Lawyer: Dragged passenger will need reconstructive surgery

Delta Air Lines Inc increased the payouts its airport agents can offer passengers on overbooked flights to US$2,000 (RM8,828) from US$800, according to a memo seen by Bloomberg.

United Airlines said it is changing its policy on booking its own flight crews onto its planes after a man was dragged off an overbooked flight to make way for a United employee on Sunday, video of which went viral and made the airline the target of global criticism and ridicule.

The Boarding Area travel blog reported the information on Friday morning, citing an "internal source".

In an unrelated incident, a United passenger complained that a scorpion stung him during a flight from Texas, also on Sunday.

Similar to the US incident, in which passengers refused compensation to allow for United personnel to board the flight, a Jet Airways Mumbai-Bhopal flight was delayed by 90 minutes as a group of 80 passengers refused to let the aircraft fly as some of them were not allowed to board the overbooked flight, the report said.

Clearly, the rest of the airline industry closely watched the United fiasco unfold. And now Delta seems to be reacting to the situation by taking steps to help it significantly decrease the odds it would have to bump passengers off flights against their will.

The guests refused to accept the airline's offer of compensation or re-accommodation on alternative flights and proceeded to hold the flight, it added. There's no guarantee that this will be the case. Seriously. The airline, which is already in hot water over their violent treatment of a passenger (causing a furious backlash and unbelievable drop in value), just continues to provide their customers with truly nightmarish situations - this time with an actual stinging scorpion. "It's generally cheaper for an airline to proactively ask people to give up their seats because the compensation is usually less".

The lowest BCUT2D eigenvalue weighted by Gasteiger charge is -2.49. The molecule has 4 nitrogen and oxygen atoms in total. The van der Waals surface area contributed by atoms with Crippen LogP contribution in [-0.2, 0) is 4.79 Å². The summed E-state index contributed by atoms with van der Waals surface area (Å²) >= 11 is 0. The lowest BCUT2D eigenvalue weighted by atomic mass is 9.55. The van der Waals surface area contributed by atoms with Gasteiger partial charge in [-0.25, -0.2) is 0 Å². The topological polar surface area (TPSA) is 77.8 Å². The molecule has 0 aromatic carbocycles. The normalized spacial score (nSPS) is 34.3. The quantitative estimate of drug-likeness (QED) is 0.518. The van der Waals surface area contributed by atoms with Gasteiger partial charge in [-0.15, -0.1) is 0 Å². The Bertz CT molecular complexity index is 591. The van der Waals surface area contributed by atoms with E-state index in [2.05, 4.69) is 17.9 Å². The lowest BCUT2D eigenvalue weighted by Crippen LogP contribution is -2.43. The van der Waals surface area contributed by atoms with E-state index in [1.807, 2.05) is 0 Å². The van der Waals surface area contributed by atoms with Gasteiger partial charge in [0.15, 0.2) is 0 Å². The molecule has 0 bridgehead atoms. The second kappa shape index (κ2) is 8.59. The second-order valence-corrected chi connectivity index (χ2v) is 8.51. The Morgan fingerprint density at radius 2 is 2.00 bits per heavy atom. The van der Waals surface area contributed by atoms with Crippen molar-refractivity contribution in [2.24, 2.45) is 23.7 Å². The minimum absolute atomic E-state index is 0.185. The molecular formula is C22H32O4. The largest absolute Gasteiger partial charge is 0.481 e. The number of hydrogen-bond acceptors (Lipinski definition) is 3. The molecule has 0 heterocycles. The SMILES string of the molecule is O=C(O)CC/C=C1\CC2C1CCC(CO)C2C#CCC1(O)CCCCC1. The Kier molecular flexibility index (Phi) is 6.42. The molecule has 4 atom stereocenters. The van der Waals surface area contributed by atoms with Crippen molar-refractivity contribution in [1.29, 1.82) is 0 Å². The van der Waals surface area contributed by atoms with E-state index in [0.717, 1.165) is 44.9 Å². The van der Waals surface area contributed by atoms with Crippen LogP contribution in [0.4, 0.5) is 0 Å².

Demetrio said the video showed an extraordinary instance of something that happens too routinely: Airlines overbooking flights then bumping paying customers.

JetBlue also had a high rate of involuntary bumping, even though it doesn't overbook flights. "I suspect they haven't reached out to me because they reached out to him, and he probably doesn't know what the heck they are talking about because he slept through the whole thing", he said.

  • Zachary Reyes